I don't know if any one else has watched his podcasts or not but he is a joke. He doesn't know the dif. between a table saw throatplate his hand, or talking about parring a dovetail with a chisel and calls it a this and that? Common he doesn't come close to Norm,David or any of the other great woodworkers we have all grown to love and learn from. I am willing to give him a chance on a show but he is a greenhorn still cutting his baby teeth. Sorry but that is my honest opinion.
now that was funny... have you seen the bombe??... i usually don't like to argue but Tommy will make a great host for the new show. I've been to his shop a few times and he doesn't have tons of fancy equipment. He has the essentials and even though he may have a Sawstop or the big powermatics in the end he has a table saw, a bandsaw, router table, a planer, and jointer. the brand doesn't matter or the size of the tool I'd say that's pretty bare bones as far as tools goes. And he built the bombe with that.
I'll really enjoy watching the show because he has some personality that he brings to the table and its a more interactive show. Norm started me in the craft and i admire him in every way shape and form but i always thought his show showed so little of the project that you never really got enough to go out and make it. Tommy presents the project in a way that you can understand it as Norm did and with the addition of hand tools i think his show will be a great success.
and for all you guys who say you didn't like his podcasts because they didn't show you the how as much. His podcasts are more just showing what's up and having some fun. For anyone who has his DVD's he is a great instructor and will do great on the show!
I like watching people use their hands for something other than pushing buttons and adjusting gauges. Best of luck to Tommy.
Norm was a great guy, but, he has gone now and we need another woodworking show Stat!! Lets give this new fellow a chance and see what he can do. So WGBH, get with it and find a sponsor. Dewalt/Delta/Porter Cable, are you listening?
I'm for change an all that, so send the next guy in.
As for Norm and all the old shows, why not put his shows into syndication? Jeez, like we haven't seen every Bob Newhart Show 19 times? If WGBH Boston doesn't seize the day by marketing a collection of all of his shows from day one on, they're wicked-stupid.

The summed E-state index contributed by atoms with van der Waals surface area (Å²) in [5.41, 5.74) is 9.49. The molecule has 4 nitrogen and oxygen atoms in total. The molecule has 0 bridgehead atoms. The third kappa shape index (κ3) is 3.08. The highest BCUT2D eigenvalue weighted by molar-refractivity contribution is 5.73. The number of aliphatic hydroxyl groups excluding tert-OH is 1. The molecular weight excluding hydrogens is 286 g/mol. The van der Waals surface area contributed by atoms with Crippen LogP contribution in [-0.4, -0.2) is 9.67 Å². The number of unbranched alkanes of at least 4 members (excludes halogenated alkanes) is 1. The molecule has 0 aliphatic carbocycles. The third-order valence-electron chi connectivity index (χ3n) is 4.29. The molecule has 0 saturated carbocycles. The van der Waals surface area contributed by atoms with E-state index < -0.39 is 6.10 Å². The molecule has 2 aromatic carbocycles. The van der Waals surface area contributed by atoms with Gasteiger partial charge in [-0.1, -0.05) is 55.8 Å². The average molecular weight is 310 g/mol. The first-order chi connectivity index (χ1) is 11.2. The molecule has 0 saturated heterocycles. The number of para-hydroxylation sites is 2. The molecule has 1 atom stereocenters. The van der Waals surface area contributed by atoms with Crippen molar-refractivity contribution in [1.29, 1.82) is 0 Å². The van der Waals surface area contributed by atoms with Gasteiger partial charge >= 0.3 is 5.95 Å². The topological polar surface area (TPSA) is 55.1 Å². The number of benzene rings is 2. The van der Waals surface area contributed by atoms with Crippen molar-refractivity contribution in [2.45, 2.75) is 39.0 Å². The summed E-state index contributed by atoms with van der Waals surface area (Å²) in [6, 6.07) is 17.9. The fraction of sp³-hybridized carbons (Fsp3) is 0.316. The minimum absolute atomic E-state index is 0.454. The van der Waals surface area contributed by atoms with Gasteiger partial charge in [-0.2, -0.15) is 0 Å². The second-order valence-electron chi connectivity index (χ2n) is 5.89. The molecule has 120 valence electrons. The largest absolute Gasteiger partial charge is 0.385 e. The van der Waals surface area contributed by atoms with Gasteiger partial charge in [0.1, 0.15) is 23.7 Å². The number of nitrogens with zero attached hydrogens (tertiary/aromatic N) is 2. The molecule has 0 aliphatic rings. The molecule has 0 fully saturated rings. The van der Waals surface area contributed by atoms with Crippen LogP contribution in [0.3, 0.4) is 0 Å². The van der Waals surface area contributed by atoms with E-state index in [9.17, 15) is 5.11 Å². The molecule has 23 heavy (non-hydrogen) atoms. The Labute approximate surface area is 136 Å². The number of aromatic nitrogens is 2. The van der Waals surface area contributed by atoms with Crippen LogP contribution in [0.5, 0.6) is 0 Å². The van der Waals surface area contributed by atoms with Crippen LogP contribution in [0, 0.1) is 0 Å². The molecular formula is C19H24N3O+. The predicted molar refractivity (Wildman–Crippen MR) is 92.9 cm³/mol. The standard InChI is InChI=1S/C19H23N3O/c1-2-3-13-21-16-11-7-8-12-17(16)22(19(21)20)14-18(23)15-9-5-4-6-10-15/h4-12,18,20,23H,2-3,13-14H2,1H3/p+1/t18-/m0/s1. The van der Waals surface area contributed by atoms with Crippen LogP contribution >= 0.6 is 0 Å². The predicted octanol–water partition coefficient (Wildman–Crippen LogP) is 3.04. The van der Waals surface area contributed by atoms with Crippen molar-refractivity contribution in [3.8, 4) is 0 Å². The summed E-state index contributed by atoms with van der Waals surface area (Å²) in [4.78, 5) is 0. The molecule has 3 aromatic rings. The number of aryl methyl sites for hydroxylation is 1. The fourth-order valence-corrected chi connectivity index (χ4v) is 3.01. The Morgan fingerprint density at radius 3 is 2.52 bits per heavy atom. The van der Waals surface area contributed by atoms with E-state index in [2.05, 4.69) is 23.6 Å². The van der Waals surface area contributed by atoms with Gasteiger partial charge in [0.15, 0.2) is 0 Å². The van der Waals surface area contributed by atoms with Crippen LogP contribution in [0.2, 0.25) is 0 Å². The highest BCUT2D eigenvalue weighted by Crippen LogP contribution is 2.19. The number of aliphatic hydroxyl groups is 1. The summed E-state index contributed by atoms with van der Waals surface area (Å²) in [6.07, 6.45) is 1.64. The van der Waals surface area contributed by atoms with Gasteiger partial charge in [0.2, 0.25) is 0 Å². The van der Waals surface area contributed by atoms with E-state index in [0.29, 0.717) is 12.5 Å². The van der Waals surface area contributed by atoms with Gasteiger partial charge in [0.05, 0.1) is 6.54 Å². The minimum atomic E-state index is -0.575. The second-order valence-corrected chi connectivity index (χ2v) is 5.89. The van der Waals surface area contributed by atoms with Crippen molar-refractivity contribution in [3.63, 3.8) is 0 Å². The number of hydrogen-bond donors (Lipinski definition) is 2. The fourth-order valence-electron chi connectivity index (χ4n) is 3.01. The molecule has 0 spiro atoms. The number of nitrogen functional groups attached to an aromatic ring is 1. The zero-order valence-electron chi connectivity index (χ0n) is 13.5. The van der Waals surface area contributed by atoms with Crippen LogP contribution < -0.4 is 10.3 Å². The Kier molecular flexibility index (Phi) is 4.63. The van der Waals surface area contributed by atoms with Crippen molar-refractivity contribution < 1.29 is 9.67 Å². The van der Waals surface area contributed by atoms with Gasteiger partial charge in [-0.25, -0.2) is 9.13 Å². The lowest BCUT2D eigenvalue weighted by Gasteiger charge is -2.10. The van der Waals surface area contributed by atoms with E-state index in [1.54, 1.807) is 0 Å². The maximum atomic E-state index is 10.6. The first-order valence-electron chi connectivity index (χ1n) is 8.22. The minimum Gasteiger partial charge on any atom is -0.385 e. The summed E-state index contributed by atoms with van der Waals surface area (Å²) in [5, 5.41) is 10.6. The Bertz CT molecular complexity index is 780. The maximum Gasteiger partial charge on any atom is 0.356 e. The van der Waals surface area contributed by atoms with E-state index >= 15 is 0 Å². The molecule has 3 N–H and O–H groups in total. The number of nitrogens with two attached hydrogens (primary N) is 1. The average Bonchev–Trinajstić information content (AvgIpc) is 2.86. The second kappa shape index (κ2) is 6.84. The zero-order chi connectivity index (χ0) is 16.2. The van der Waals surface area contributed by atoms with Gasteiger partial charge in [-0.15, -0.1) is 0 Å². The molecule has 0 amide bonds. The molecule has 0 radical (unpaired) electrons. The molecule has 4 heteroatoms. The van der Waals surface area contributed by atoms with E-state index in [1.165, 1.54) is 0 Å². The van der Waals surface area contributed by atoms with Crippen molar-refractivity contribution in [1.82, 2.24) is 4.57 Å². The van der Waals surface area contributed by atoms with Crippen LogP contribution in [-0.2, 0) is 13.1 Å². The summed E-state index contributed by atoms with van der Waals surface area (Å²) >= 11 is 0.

Cable has the most mindless, stupid programming on. All the house flipping, redecorating by blind people, and foo-foo rehashed DIY stuff, it makes me want to puke my bloody guts out. Even the gay guys I know say they are lame. So, like I have confirmed sources, eh?
Good luck to the kid.
Norms history guys, get over it. We all loved him because he was one of us. A normal guy who got a huge break and didn't change because if it. He was always 'Norm.'
Let's give this new guy a chance. It may work out. Don't be a bunch of curmudgeons!
To Tommy: Don't try to be bigger than your audience. Don't fill your shop full of tools that do all the work for you. Most of us out here (I'm a pro) don't have all this crap. If we have a process that requires a tool that we don't have, we build a jig to work with a machine we have. I believe most of your audience are folks like me. If you loose our interest, you're done. Good luck! I hope it floats!
Tommy is a great craftsman who carefully and methodically executes his craft with precision. This does not mean he is full of himself! I have watched his shows and read his comments in his forum and he is always trying to encourage others with less experience not to be intimidated by techniques using hand tools. Or by designs that look to hard to build. In his bombay series he made some dreadful mistakes that he could have easily cut out of the podcast but he chose to film them and show the whole painful experience.